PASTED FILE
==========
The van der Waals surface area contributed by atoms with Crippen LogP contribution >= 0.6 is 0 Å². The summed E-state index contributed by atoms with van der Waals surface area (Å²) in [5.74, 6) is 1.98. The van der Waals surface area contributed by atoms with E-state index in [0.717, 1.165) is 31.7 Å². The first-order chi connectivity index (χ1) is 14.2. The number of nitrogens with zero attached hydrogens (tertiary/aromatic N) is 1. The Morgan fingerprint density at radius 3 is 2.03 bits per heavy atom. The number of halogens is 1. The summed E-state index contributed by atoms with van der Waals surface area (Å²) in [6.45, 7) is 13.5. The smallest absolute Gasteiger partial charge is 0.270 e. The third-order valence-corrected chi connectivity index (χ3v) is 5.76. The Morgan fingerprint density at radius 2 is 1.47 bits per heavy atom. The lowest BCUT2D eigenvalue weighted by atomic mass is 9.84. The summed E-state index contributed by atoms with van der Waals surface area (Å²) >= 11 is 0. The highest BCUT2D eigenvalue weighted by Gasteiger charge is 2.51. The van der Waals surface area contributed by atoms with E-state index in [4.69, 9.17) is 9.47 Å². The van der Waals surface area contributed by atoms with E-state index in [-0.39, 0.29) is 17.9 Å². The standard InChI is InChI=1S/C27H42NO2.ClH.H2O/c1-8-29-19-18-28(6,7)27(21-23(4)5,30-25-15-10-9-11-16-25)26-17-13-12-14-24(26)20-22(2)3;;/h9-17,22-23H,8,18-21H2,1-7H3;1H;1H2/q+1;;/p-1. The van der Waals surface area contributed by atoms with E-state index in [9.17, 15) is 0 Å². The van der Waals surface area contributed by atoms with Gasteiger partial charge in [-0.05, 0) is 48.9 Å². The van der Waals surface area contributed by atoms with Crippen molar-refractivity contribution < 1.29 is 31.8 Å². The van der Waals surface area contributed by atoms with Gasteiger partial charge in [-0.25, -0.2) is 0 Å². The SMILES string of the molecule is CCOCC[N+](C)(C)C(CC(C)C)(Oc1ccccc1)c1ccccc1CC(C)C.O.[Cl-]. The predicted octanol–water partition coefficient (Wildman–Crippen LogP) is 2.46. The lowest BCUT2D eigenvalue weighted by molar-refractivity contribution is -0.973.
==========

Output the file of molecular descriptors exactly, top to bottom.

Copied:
The van der Waals surface area contributed by atoms with Crippen LogP contribution >= 0.6 is 0 Å². The summed E-state index contributed by atoms with van der Waals surface area (Å²) in [5.74, 6) is 1.98. The van der Waals surface area contributed by atoms with E-state index in [0.717, 1.165) is 31.7 Å². The first-order chi connectivity index (χ1) is 14.2. The number of nitrogens with zero attached hydrogens (tertiary/aromatic N) is 1. The Morgan fingerprint density at radius 3 is 2.03 bits per heavy atom. The number of halogens is 1. The summed E-state index contributed by atoms with van der Waals surface area (Å²) in [6.45, 7) is 13.5. The smallest absolute Gasteiger partial charge is 0.270 e. The third-order valence-corrected chi connectivity index (χ3v) is 5.76. The Morgan fingerprint density at radius 2 is 1.47 bits per heavy atom. The lowest BCUT2D eigenvalue weighted by atomic mass is 9.84. The summed E-state index contributed by atoms with van der Waals surface area (Å²) >= 11 is 0. The highest BCUT2D eigenvalue weighted by Gasteiger charge is 2.51. The van der Waals surface area contributed by atoms with E-state index in [4.69, 9.17) is 9.47 Å². The van der Waals surface area contributed by atoms with E-state index in [-0.39, 0.29) is 17.9 Å². The standard InChI is InChI=1S/C27H42NO2.ClH.H2O/c1-8-29-19-18-28(6,7)27(21-23(4)5,30-25-15-10-9-11-16-25)26-17-13-12-14-24(26)20-22(2)3;;/h9-17,22-23H,8,18-21H2,1-7H3;1H;1H2/q+1;;/p-1. The van der Waals surface area contributed by atoms with E-state index in [9.17, 15) is 0 Å². The van der Waals surface area contributed by atoms with Gasteiger partial charge in [-0.05, 0) is 48.9 Å². The van der Waals surface area contributed by atoms with Crippen molar-refractivity contribution < 1.29 is 31.8 Å². The van der Waals surface area contributed by atoms with Gasteiger partial charge in [-0.25, -0.2) is 0 Å². The SMILES string of the molecule is CCOCC[N+](C)(C)C(CC(C)C)(Oc1ccccc1)c1ccccc1CC(C)C.O.[Cl-]. The predicted octanol–water partition coefficient (Wildman–Crippen LogP) is 2.46. The lowest BCUT2D eigenvalue weighted by molar-refractivity contribution is -0.973.